As we close up a week wherein Sen. Barack Obama, D-Illinois, on the stump and in a TV ad accused rival Sen. John McCain, R-Ariz., of being "in the pocket of big oil," and doing the industry's bidding -- not to mention a week during which the Democratic National Committee launched an Exxon-McCain '08 website to drive home this Democratic talking point -- the non-partisan Center for Responsive Politics points out that the issue is a bit more complicated than it first would appear.
McCain has received three times more money from the oil industry in general -- $1.3 million for McCain compared to approximately $394,000 for Obama. But that said, Obama has received more campaign cash than McCain has from the employees of some of the biggest oil companies -- Exxon, Chevron and BP.
This might seem to complicate Obama's continual use of Exxon-Mobil on the stump.
In Youngstown, Ohio, this week Obama said that McCain is "offering $4 billion more in tax breaks to the biggest oil companies in America -- including $1.2 billion to Exxon-Mobil...a company that, last quarter, made the same amount of money in 30 seconds that a typical Ohio worker makes in a year."
In Lansing, Michigan, Obama said Exxon-Mobil "is the company that, last quarter, made $1,500 every second. That’s more than $300,000 in the time it takes you to fill up a tank with gas that’s costing you more than $4-a-gallon. And Senator McCain not only wants them to keep every dime of that money, he wants to give them more. So make no mistake – the oil companies have placed their bet on Senator McCain."
But based on data downloaded electronically from the Federal Election Commission on July 29, 2008, reports CRP: "Through June, Exxon employees have given Obama $42,100 to McCain's $35,166. Chevron favors Obama $35,157 to $28,500, and Obama edges out McCain with BP $16,046 vs. $11,500."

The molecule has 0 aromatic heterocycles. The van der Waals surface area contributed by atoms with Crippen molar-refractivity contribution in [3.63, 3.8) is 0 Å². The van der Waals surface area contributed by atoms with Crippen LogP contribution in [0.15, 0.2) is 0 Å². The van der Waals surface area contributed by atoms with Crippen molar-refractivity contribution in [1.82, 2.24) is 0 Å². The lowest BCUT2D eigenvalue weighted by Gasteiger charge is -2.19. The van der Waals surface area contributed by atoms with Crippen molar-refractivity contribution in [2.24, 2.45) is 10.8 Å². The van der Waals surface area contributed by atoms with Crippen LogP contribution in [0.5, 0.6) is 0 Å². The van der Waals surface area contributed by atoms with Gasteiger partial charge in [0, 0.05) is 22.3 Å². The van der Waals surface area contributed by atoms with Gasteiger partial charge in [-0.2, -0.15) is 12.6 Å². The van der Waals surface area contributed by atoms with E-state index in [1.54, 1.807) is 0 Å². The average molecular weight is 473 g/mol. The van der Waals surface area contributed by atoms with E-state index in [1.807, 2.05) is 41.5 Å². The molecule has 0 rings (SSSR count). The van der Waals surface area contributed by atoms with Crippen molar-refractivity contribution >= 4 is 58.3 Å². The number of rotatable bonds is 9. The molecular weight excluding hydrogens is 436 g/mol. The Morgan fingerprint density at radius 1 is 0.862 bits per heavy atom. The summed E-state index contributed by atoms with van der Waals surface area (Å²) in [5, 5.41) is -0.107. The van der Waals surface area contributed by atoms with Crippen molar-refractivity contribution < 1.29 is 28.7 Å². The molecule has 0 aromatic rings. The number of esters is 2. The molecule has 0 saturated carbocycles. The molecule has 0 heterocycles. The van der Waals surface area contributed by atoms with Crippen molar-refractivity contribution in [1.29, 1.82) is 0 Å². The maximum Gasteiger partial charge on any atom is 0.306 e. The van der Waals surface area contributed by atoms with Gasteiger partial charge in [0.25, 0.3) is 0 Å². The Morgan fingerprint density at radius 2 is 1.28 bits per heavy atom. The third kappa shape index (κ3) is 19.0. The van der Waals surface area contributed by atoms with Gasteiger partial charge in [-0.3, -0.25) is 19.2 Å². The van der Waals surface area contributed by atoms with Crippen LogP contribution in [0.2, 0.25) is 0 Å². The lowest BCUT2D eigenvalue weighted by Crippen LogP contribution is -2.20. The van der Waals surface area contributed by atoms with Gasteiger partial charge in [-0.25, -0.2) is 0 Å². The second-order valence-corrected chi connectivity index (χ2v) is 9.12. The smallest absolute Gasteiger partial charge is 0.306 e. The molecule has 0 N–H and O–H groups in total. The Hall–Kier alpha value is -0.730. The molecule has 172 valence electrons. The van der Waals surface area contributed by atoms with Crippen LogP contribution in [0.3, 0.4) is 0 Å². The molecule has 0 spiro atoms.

McCain himself has tried to push back against the Obama charge, telling votes at a town hall in Lima, Ohio, today, that he "spoke up against the Administration and Congress and Senator Obama when they gave us an energy bill with more giveaways to Big Oil and really no solution to our energy problems," and Obama did not.
Discussing the 2005 energy bill, which passed the Senate overwhelmingly, McCain said "I think Senator Obama might be a little bit confused. Yesterday, he accused me of having President Bush's policies on energy. That's odd because he voted for the President's energy bill and I voted against it. I voted against it, had $2.8 billion in corporate welfare to Big Oil companies, and they're already making record profits, as you know. Senator Obama voted for that bill and its Big Oil giveaways. I know he hasn't been in the Senate that long, but even in the real world, voting for something means you support it and voting against something means you oppose it."
The Obama campaign disputes that the bill was "the president's" energy bill, and in Lansing told voters that McCain voted "against an energy bill that – while far from perfect – represented the largest investment in renewable sources of energy in the history of this country."